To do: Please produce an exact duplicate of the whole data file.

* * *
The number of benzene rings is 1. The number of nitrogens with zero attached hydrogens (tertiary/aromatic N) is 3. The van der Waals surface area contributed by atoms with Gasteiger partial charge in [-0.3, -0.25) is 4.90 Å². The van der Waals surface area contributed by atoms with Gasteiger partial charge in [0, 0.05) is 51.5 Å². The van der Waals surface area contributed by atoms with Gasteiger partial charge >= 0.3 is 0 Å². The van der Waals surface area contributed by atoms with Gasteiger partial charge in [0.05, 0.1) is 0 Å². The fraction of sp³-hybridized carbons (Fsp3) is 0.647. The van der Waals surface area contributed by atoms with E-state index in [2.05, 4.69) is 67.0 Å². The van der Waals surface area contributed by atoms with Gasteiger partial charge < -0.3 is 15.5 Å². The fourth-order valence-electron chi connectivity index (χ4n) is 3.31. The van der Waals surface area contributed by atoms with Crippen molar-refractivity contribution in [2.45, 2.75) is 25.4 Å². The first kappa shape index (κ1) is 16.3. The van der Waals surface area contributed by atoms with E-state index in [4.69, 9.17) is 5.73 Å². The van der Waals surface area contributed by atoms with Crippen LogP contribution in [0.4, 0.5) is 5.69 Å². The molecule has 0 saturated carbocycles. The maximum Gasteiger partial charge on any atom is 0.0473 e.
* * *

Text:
The number of benzene rings is 1. The number of nitrogens with zero attached hydrogens (tertiary/aromatic N) is 3. The van der Waals surface area contributed by atoms with Gasteiger partial charge in [-0.3, -0.25) is 4.90 Å². The van der Waals surface area contributed by atoms with Gasteiger partial charge in [0, 0.05) is 51.5 Å². The van der Waals surface area contributed by atoms with Gasteiger partial charge >= 0.3 is 0 Å². The van der Waals surface area contributed by atoms with Gasteiger partial charge in [0.05, 0.1) is 0 Å². The fraction of sp³-hybridized carbons (Fsp3) is 0.647. The van der Waals surface area contributed by atoms with E-state index in [2.05, 4.69) is 67.0 Å². The van der Waals surface area contributed by atoms with Gasteiger partial charge < -0.3 is 15.5 Å². The fourth-order valence-electron chi connectivity index (χ4n) is 3.31. The van der Waals surface area contributed by atoms with Crippen molar-refractivity contribution in [2.45, 2.75) is 25.4 Å². The first kappa shape index (κ1) is 16.3. The van der Waals surface area contributed by atoms with E-state index in [4.69, 9.17) is 5.73 Å². The van der Waals surface area contributed by atoms with Crippen LogP contribution in [0.4, 0.5) is 5.69 Å². The molecule has 0 saturated carbocycles. The maximum Gasteiger partial charge on any atom is 0.0473 e.